Blog Articles on DDD, Event Sourcing and software development in general, with a sprinkle of PHP and sarcasm.

Folder Structure and Frameworks: What is exerting control?

Recently I've been thinking about folder structures, specifically how we structure our web apps to encourage the design we want and to enable other developers to explore and understand the codebase. This train of thought was spurred by a problem we faced with one of our apps, which I'll go into shortly. ## Folders Give Context When we open up an application the folder structure is the first thing we see, even before we glance down at the readme. It conveys the hierarchy of concepts and hopefully how they relate to each other. A haphazard folder hurts more than it helps, especially if you have to hop around from folder to folder. Ch...
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Notes from Working Effectively with Legacy Code

Do you work with Legacy code? You probably do and don't realise it. IMO, if the code is over 5 years old, messy and it makes money, then it's probably legacy. Legacy code is tricky, and most of us try to avoid it, moving onto sexy new ideas and projects as time moves on. This means that we never learn to deal with legacy, and all the while, the codebase is chugging along, getting worse and increasingly expensive to change. If we don't learn to deal with legacy code, then we'll never learn how to maintain systems over time. We need to address this. That's where this article comes in, it is a collection of my notes from reading and a...
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Immediate vs eventual consistency

In the [last article](https://barryosull.com/blog/projection-building-blocks-what-you-ll-need-to-build-projections) we looked at projectors, the backbone of any CQRS/Event Driven system. This article was originally meant to be about implementing projectors, but I realised there was an important question to answer first, one that would shape the solution, "When do we project the events, now, or later?". Turns out this question has far reaching effects, so it's important we dig into it before moving onward. # Immediate vs Eventual Consistency When it comes to projectors there are two choices, immediate or eventual consistency. With i...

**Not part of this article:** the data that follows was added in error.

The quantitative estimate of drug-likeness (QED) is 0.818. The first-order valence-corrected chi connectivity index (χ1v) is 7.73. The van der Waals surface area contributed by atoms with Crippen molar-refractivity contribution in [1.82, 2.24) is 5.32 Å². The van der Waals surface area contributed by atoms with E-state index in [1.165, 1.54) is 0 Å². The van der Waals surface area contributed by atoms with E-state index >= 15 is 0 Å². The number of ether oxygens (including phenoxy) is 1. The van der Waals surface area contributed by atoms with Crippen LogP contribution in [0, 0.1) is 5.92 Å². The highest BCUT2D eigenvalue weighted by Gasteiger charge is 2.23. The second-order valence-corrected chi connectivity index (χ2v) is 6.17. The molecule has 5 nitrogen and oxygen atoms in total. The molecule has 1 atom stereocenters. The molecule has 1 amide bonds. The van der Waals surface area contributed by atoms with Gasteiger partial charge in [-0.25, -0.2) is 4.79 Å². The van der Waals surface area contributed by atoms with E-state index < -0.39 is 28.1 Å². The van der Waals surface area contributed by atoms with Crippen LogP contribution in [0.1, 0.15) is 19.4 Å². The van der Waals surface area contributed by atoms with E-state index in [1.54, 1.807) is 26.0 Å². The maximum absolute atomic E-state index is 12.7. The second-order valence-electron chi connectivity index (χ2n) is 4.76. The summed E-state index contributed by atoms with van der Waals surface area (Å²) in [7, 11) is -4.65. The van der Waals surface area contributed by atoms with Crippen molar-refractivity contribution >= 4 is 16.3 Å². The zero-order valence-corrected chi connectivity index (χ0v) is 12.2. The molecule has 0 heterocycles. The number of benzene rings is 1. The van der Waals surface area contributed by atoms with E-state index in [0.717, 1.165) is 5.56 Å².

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Event Granularity: Modelling events in event driven applications

Interested in building an event driven application? If so there's one problem that will rear it's head pretty early; how big or small do you make your events? # Event Driven Systems Before we begin, let's give some background on Event Driven Systems. Event Driven systems don't make synchronous calls to each other, instead they broadcast messages, ie. "Events". Other services listen for these events and process them at their own speed. Say a service starts to slow down or crashes, other services will keep working as if nothing is wrong. Once the failing service is booted up again, it goes back to processing events and catches up to ...
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Event Sourcing: What it is and why it's awesome

At the last [PHPDublin meetup](https://www.meetup.com/PHP-Dublin/events/242463770/) I was asked "What do you do?" and as usual the answer boiled down to "I design and build event sourced applications". Which leads to the following question. "What is Event Sourcing?". That's where this article came from, it is my best shot at explaining Event Sourcing and all the benefits it brings. # The Status Quo Before we get into the nitty gritty of event sourcing, let's talk about the status quo of web development. At it's heart, current web dev is database driven. When we design web apps, we immediately translate the specs into concepts fro...
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Cleaning up your codebase with a clean architecture

Let's talk software architecture. Most of us know [MVC](https://en.wikipedia.org/wiki/Model%E2%80%93view%E2%80%93controller), it's the foundation for pretty much every web framework. As your product grows though, problems with MVC will start to appear. Even a relatively simple product can end up with a bloated and messy codebase. MVC is where we start, but what do you do when you need to evolve past it? Before we go further, let's examine why we have so much trouble explaining the answer. Here's a common conversation (for developers anyway) - devA: "Our codebase is really messy, how do we clean it up?" - devB: "We need to refacto...
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